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Don Rigobertonun Not Defterleri Mario Vargas Llosa

Don Rigobertonun Not Defterleri

Mario Vargas Llosa

Published 1999
ISBN :
Paperback
300 pages
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 About the Book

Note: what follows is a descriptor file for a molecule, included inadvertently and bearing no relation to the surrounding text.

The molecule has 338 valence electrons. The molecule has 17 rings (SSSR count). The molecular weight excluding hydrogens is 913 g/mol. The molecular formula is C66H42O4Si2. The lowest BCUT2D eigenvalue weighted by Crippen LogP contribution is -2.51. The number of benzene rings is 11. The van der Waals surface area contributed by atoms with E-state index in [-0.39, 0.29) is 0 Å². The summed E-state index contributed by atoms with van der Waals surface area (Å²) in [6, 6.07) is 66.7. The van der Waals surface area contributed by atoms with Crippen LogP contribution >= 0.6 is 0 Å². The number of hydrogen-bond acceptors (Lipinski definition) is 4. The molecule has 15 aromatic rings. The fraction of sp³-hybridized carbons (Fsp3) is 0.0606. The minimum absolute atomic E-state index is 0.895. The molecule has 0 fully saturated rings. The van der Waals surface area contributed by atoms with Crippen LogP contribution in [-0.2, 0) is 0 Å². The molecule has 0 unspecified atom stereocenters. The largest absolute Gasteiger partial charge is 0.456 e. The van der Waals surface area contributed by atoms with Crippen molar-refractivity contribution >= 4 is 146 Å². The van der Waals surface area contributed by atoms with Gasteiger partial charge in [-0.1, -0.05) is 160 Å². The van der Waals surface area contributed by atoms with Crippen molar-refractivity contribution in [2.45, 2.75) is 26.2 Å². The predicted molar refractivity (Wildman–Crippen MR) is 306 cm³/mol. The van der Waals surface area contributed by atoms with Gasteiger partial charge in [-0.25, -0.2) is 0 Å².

It is not the world of cunning cattle that you and I are part of which interests me and brings me joy or suffering, but the myriad of beings animated by imagination, desire and artistic skill, the beings present in the paintings, books, and printsMoreIt is not the world of cunning cattle that you and I are part of which interests me and brings me joy or suffering, but the myriad of beings animated by imagination, desire and artistic skill, the beings present in the paintings, books, and prints that I have collected with the patience and love of many years. Near the beginning of The Notebooks of Don Rigoberto, the title character writes these words to the architect designing his new home, thus setting the theme for this slightly fantastical, wholly erotic novel that celebrates the ascendancy of imagination over real life. Readers familiar with Vargas Llosas work will recognize Don Rigoberto from the earlier In Praise of the Stepmother, in which the author first introduced the middle-aged insurance executive, his beautiful second wife, Lucrecia, and his preternaturally sensual son, Alfonsito. In that book, the pubescent Fonsito manages to seduce his stepmother and then writes an essay about the experience that he lets his father read. The novel ends with Lucrecias expulsion from the household and the revelation that Fonsito had orchestrated the whole thing from the beginning for reasons of his own. Now, in The Notebooks of Don Rigoberto Vargas Llosa picks up where he left off, with Alfonsitos reappearance on the doorstep of Lucrecias new home. Once again, this Beelzebub, a viper with the face of an angel has a hidden agenda--this time, apparently, to reunite his father and stepmother.As in its predecessor, The Notebooks of Don Rigoberto filters erotic passions and desires through art and artifice- Alfonsito uses the life and work of painter Egon Schiele to seduce his stepmothers imagination if not her body- Don Rigoberto and Lucrecia fan the flames of sexual passion through elaborate fantasies that they present as reality. It is almost as if no act, thought, or feeling can be real unless it has first existed in the imagination- even as Rigoberto and Lucrecia make love on their first night back together he informs her that, in his notebooks, she has gone to bed with many people all year. I want details, Dona Lucrecia gasp[s], speaking with difficulty. All of them, even the tiniest. What I did, what I ate, what was done to me.The novel is the literary equivalent of matryoshki, those nests of dolls within dolls that Russian toymakers made to enthrall young children. Egon Schieles life story, Lucrecias erotic encounters, Rigobertos notebooks, the 20 anonymous letters that reunite Rigoberto and his wife--all unfold, stories within stories and fantasies within fiction, until Vargas Llosa arrives, at last, at his happy ending, with a twist. The Notebooks of Don Rigoberto is erotic without being graphic, so fantastical that even the seduction of a 40-year-old matron by a pubescent boy reads more like myth (think Cupid and Psyche) than todays headlines. Vargas Llosas cool, wry prose helps to elevate the hijinks above the merely prurient, making this fable of love, art, and manipulation a pleasure without guilt. --Alix Wilber